To date, only a handful of industrial software companies have recognized the importance of and the suitability of the SaaS model for engineering simulation software. AVEVA, for one, has joined forces with Microsoft to lift its flagship engineering simulation and operator training simulation software into a SaaS environment. AVEVA’s PRO/II Process Engineering, DYNSIM Dynamic Simulation, and Operator Training Simulation software solutions, with their unique approach using containers and virtualization can now be run on-demand across the globe. On the AVEVA Engineering & Training Cloud, the engineering subject matter expert can experience a new workflow and user experience. This leverages the respective strengths of both AVEVA and Microsoft to transform simulation to a higher-value agile service, provide a scalable web-access for legacy software, and allow users to retain invaluable intellectual property (IP) for engineering. In the near future, this will expand to include enterprise-wide training, leveraging dynamic simulation with augmented and virtual reality to deliver enhanced training solutions applicable to everyone in the corporation. According to AVEVA, this integrated solution:
- Provides ubiquitous infrastructure, enabling engineering users to run simulations at any time, location, or on any device
- Doesn’t require long IT upgrade and computer refresh cycles to enable users to leverage the latest engineering software features and capabilities
- Provides all the benefits of engineering software, but without the overhead of installation, deployment, version control, and hardware maintenance
- Makes it easy to deploy models securely to allow users to share engineering models with authorized partners and suppliers
- Enables engineering users to begin optimizing design right away without having to develop special skills
- Increases engineering design agility
The differentiator introduced in Microsoft and AVEVA technology is the ability to lift flagship, non-SaaS software (even software written in Fortran or other old programming languages) to have implied SaaS values. This technology can be used for both AVEVA applications and complementary third-party applications.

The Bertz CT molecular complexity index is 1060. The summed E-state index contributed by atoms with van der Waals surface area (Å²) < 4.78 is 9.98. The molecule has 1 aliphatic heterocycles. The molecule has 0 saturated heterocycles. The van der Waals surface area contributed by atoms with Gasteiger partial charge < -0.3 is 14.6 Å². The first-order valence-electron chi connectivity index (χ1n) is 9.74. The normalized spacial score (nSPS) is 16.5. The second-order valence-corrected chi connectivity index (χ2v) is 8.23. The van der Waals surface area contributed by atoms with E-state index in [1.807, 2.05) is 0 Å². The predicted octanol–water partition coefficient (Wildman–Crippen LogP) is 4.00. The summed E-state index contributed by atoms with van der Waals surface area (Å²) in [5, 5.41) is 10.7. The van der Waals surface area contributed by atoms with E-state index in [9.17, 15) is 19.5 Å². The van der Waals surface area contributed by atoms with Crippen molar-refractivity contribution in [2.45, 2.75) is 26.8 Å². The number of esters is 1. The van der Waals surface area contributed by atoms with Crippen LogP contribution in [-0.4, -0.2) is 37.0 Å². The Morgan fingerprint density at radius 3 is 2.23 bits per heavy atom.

The cloud deployment approach can also accelerate the engineering process, from the initial design feasibility performed by the engineering and procurement contractors (EPCs), through front end engineering design, detailed design, installation and commissioning, and – ultimately – through operations and decommissioning.
The transformational opportunities presented by Industrie 4.0 (often referred to as the fourth industrial revolution), motivate engineering organizations to rethink work processes and the use of engineering tools and how they each support objectives to design with greater agility.
This is increasingly important in today’s process manufacturing environment in which variability in both feedstocks and energy costs demands unprecedented agility. The loss of process, process control, and operations and maintenance knowledge and expertise creates additional challenges that cloud-enabled engineering design solutions such as those that AVEVA and Microsoft have teamed up to provide can help.
In the past, depending on the project phase (conceptual design, detailed design, startup and commissioning, process optimization, etc.) and responsible party (process licensor, EPC, owner-operator, etc.) a variety of different engineering tools were typically employed to support either steady-state or dynamic simulation. In most cases, each of these tools had different models for process simulation, different data entry requirements, and different data and human interfaces. This increased engineering effort, complexity, and cost and inhibited agility. It also prohibited effective use of concurrent engineering, which can reduce costs and help compress project schedules.
The “platforming” or IT-OT convergence of process engineering simulation tools helps engineers create reusable workflows and automate data authoring in a broader platform for simulation. The new work processes created enable people to focus on more value-adding activities and shortens the time needed to design and optimize by moving from sequential to simultaneous engineering. “Re-platforming” will happen much faster in the cloud.
Process engineering plays a key role in the Industrie 4.0 vision for the process industries. Industrie 4.0 is defined as “the transformation of industrial products, operations, value chains, and aftermarket services that are enabled through the augmentation of people and knowledge, through the expanded use of sensors, data and analytics.” This vision has reshaped the role of process engineering and the associated simulation tools.
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Keywords: Process Engineering, Simulation, SaaS, Cloud Services, Cloud Computing, Agile, Industrie 4.0, IT Services, AVEVA, ARC Advisory Group.